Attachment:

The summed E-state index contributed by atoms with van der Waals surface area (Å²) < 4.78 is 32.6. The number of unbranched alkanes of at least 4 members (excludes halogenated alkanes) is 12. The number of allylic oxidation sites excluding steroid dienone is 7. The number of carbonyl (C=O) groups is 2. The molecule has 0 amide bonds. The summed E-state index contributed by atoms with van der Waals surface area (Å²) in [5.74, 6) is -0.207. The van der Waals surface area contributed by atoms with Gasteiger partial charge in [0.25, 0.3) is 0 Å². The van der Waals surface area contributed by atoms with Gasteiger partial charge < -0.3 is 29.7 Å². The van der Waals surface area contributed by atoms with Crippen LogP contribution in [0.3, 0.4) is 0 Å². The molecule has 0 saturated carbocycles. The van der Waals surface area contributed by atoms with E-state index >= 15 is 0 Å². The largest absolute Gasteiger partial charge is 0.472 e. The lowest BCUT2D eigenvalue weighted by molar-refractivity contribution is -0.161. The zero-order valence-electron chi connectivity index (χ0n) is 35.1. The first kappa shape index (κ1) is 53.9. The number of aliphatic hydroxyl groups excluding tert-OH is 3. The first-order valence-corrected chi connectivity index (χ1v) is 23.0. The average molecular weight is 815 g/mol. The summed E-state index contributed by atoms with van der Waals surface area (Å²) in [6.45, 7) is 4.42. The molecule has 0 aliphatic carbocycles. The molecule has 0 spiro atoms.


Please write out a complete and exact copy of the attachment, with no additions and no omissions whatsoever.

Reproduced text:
The summed E-state index contributed by atoms with van der Waals surface area (Å²) < 4.78 is 32.6. The number of unbranched alkanes of at least 4 members (excludes halogenated alkanes) is 12. The number of allylic oxidation sites excluding steroid dienone is 7. The number of carbonyl (C=O) groups is 2. The molecule has 0 amide bonds. The summed E-state index contributed by atoms with van der Waals surface area (Å²) in [5.74, 6) is -0.207. The van der Waals surface area contributed by atoms with Gasteiger partial charge in [0.25, 0.3) is 0 Å². The van der Waals surface area contributed by atoms with Gasteiger partial charge < -0.3 is 29.7 Å². The van der Waals surface area contributed by atoms with Crippen LogP contribution in [0.3, 0.4) is 0 Å². The molecule has 0 saturated carbocycles. The van der Waals surface area contributed by atoms with E-state index >= 15 is 0 Å². The largest absolute Gasteiger partial charge is 0.472 e. The lowest BCUT2D eigenvalue weighted by molar-refractivity contribution is -0.161. The zero-order valence-electron chi connectivity index (χ0n) is 35.1. The first kappa shape index (κ1) is 53.9. The number of aliphatic hydroxyl groups excluding tert-OH is 3. The first-order valence-corrected chi connectivity index (χ1v) is 23.0. The average molecular weight is 815 g/mol. The summed E-state index contributed by atoms with van der Waals surface area (Å²) in [6.45, 7) is 4.42. The molecule has 0 aliphatic carbocycles. The molecule has 0 spiro atoms.